Miller said he wasn’t allowed to disclose scholarship amounts for individual teams or for individuals. Each sport and each player is different, and amounts vary based on skill and are left to the discretion of coaches.
Scholarships are based on a sport’s designation, Miller said. According to NCAA rules, there are two types of designations: one is an equivalency sport, and the other is a head-count sport.
For an equivalency sport, coaches have a total dollar amount in a “scholarship pot,” but can split up scholarships among multiple athletes. Equivalency sports can carry more athletes on partial scholarships, and this gives coaches the chance to develop more players. It’s harder to get a full scholarship in an equivalency sport due to the splitting of scholarships. For a head-count sport, each athlete on a scholarship counts toward the maximum number of athletes the school can have on scholarship. Whether a player is given a full athletic scholarship or given $1, the player is counted toward the head count for that sport.
Men’s head-count sports are basketball and football, and women’s head-count sports are basketball, gymnastics, tennis, and volleyball. All others are equivalency.
Title IX also affects scholarship disbursement. Baylor University has 17 sports, and 10 are women’s sports. Passed in 1972, Title IX requires gender equity for men and women in every educational program that receives federal funding.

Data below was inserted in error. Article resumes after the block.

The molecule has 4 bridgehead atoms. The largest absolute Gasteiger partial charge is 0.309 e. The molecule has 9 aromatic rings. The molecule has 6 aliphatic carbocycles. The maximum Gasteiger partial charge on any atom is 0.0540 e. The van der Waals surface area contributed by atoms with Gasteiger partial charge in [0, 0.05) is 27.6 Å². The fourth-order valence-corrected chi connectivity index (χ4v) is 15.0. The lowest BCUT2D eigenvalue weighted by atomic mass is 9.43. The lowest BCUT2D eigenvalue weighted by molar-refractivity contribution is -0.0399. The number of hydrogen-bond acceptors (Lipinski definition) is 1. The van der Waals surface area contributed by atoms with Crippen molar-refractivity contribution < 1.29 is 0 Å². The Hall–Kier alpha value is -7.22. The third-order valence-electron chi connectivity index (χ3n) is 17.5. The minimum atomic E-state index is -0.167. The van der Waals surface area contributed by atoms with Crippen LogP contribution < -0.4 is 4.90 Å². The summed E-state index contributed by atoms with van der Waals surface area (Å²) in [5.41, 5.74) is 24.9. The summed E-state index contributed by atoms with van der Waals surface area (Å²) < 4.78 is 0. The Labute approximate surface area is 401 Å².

“I wouldn’t have been able to come to Baylor without my athletic and academic scholarships,” junior acrobatics and tumbling athlete Lori Williamson said. Williamson emphasized the importance of her education, stating the 20-hour training weeks have allowed her opportunities she never thought possible.
“It’s a lot of hard work, but I really enjoy it. It’s a great opportunity. I’m really blessed,” Jaska said.
For Jaska, Shaw and Williamson, the love of the sport has conquered all obstacles. Despite being walk-ons, friendship and competing in a sport they love are enough.
Shaw said playing for Baylor made college “exciting and motivated me to be able to represent a university.”
Tiffin advocated being proactive for potential athletes who weren’t recruited.
“If your love for a sport is strong, and you are just an average student, contact the coach,” Tiffin said. “It starts with you.”